Other scenes that make little sense is a rotund nurse running screaming down a seemingly empty hospital hallway after laying eyes on the melting man during the first five minutes (the action gets almost immediately underway right from the start), crashing through a plate glass window, instead of simply pushing the door open. This is in slow motion, too. Also perplexing are our stock hero characters taking a break from hunting the rapidly decomposing gelatinous mass that is Steve West to eat soup and then complaining over the lack of crackers in the house!
More brutal gore keeps your attention on the screen including a truly spectacular dummy death by massive electrocution. The french fried victim is a shocker(haha) when it happens and the pyrotechnics are quite good for what must have been an $87.00 budget. The ending is a bit of a downer as West finally succumbs to his space sickness, melting away into a pile of slop till morning comes and a janitor sweeps up the viscous mess left behind while a voiceover counts down a new mission to Saturn.
The acting in MELTING MAN is what you would expect even though there are a few seasoned veterans amongst the cast. Burr DeBenning featured in dozens of television credits and appeared in the lively Charles Bronson crime feature ST. IVES (1976). Myrone Healey will be recognizable from any number of roles in American television programs. He also starred in the US version of the Toho monster flick, VARAN, THE UNBELIEVABLE (1962). In keeping with his exploitation movies, Healey also featured in the atrocious killer bear flick, CLAWS also in 1977.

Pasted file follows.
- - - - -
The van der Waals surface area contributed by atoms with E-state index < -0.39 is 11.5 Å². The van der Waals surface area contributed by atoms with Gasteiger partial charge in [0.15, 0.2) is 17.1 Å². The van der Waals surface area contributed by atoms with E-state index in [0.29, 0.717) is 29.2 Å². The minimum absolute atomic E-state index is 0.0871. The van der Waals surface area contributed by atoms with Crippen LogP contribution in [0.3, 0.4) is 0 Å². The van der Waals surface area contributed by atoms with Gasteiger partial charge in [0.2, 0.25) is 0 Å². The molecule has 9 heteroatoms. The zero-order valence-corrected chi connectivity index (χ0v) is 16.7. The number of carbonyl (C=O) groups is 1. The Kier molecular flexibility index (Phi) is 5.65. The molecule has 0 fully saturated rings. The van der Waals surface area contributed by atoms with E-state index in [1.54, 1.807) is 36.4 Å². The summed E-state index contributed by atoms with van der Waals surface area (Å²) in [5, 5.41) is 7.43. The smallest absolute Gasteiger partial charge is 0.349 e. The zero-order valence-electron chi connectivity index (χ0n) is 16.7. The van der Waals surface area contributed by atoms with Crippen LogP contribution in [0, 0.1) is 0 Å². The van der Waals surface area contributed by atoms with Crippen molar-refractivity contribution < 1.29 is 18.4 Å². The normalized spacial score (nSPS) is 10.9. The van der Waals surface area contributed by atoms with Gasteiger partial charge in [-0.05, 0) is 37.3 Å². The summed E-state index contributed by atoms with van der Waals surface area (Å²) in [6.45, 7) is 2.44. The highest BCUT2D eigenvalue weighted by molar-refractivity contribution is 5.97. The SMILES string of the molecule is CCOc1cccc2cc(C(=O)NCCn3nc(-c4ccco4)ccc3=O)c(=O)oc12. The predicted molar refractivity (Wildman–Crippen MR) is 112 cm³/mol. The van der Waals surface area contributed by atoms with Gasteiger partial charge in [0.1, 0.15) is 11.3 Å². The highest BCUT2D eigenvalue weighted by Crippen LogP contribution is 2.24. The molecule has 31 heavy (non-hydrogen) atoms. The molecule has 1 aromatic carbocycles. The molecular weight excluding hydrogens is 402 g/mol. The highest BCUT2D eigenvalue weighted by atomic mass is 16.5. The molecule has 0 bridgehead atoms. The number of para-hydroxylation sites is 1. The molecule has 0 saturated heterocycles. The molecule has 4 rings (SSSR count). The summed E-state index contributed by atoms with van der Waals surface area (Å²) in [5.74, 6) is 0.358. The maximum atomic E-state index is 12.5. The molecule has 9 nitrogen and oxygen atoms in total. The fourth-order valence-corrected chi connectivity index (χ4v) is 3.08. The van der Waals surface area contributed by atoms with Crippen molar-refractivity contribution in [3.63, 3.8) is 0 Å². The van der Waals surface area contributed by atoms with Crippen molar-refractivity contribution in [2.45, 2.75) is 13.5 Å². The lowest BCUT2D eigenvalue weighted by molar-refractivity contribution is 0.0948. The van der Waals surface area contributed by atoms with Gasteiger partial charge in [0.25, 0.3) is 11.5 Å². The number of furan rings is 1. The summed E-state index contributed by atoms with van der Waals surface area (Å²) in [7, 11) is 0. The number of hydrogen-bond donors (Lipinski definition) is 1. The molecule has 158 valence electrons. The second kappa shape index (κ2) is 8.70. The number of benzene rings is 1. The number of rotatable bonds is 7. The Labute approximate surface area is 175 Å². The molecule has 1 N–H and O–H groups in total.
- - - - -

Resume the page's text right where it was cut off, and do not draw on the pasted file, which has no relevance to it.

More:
You'll also spy Janus Blythe among the cast. She was Ruby in Wes Craven's two HILLS HAVE EYES movies and also a hot and horny teenager in the MACON COUNTY LINE styled THE BLACK OAK CONSPIRACY (1977). Here, she gets trapped in a house by the melting man and fends him off with a meat cleaver. Future award winning director Jonathan Demme also has a small role in the film as Blythe's boyfriend. The tragic trash movie actress, Rainbeaux Smith has a brief role as model whose photographer can't wait to get her top off. Smith was also in CAGED HEAT, THE SWINGING CHEERLEADERS (both 1974), DRUM and MASSACRE AT CENTRAL HIGH (both 1976).
Sadly, THE INCREDIBLE MELTING MAN has yet to garner a US DVD release. It was released to VHS in the mid 80s from Lightning Video and MGM released it to VHS in 2000. It did receive a DVD release in Germany which quickly went OOP. There's also an Italian DVD. I passed on it since all those MGM titles were coming to DVD, but this title didn't make it before Metro's financial troubles began to take hold. Currently, it's been making the widescreen rounds on cable television. I managed to copy it to my DVR and it looks gorgeous. Serious schlock fans take note and track down THE INCREDIBLE MELTING MAN.